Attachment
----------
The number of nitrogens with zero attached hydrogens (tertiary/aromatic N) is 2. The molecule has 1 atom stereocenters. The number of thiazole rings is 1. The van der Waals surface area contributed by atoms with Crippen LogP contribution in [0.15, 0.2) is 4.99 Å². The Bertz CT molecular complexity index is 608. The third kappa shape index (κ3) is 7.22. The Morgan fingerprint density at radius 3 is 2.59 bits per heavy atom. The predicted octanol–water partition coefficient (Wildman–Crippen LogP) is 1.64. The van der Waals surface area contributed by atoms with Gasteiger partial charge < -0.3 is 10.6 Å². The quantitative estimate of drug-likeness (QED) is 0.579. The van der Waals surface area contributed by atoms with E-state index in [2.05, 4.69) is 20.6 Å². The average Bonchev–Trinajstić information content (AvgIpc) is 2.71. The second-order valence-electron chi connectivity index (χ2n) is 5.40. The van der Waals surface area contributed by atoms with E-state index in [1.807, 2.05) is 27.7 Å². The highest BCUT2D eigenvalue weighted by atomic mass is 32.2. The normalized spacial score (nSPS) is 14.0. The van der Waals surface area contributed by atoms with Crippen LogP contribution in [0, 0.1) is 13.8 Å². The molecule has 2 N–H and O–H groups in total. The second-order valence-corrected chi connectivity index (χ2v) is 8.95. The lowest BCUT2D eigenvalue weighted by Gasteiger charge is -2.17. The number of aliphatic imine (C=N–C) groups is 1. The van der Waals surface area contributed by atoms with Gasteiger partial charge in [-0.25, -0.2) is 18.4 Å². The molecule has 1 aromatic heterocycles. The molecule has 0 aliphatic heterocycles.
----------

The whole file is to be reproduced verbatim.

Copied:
The number of nitrogens with zero attached hydrogens (tertiary/aromatic N) is 2. The molecule has 1 atom stereocenters. The number of thiazole rings is 1. The van der Waals surface area contributed by atoms with Crippen LogP contribution in [0.15, 0.2) is 4.99 Å². The Bertz CT molecular complexity index is 608. The third kappa shape index (κ3) is 7.22. The Morgan fingerprint density at radius 3 is 2.59 bits per heavy atom. The predicted octanol–water partition coefficient (Wildman–Crippen LogP) is 1.64. The van der Waals surface area contributed by atoms with Gasteiger partial charge < -0.3 is 10.6 Å². The quantitative estimate of drug-likeness (QED) is 0.579. The van der Waals surface area contributed by atoms with E-state index in [2.05, 4.69) is 20.6 Å². The average Bonchev–Trinajstić information content (AvgIpc) is 2.71. The second-order valence-electron chi connectivity index (χ2n) is 5.40. The van der Waals surface area contributed by atoms with E-state index in [1.807, 2.05) is 27.7 Å². The highest BCUT2D eigenvalue weighted by atomic mass is 32.2. The normalized spacial score (nSPS) is 14.0. The van der Waals surface area contributed by atoms with Crippen LogP contribution in [0, 0.1) is 13.8 Å². The molecule has 2 N–H and O–H groups in total. The second-order valence-corrected chi connectivity index (χ2v) is 8.95. The lowest BCUT2D eigenvalue weighted by Gasteiger charge is -2.17. The number of aliphatic imine (C=N–C) groups is 1. The van der Waals surface area contributed by atoms with Gasteiger partial charge in [-0.25, -0.2) is 18.4 Å². The molecule has 1 aromatic heterocycles. The molecule has 0 aliphatic heterocycles.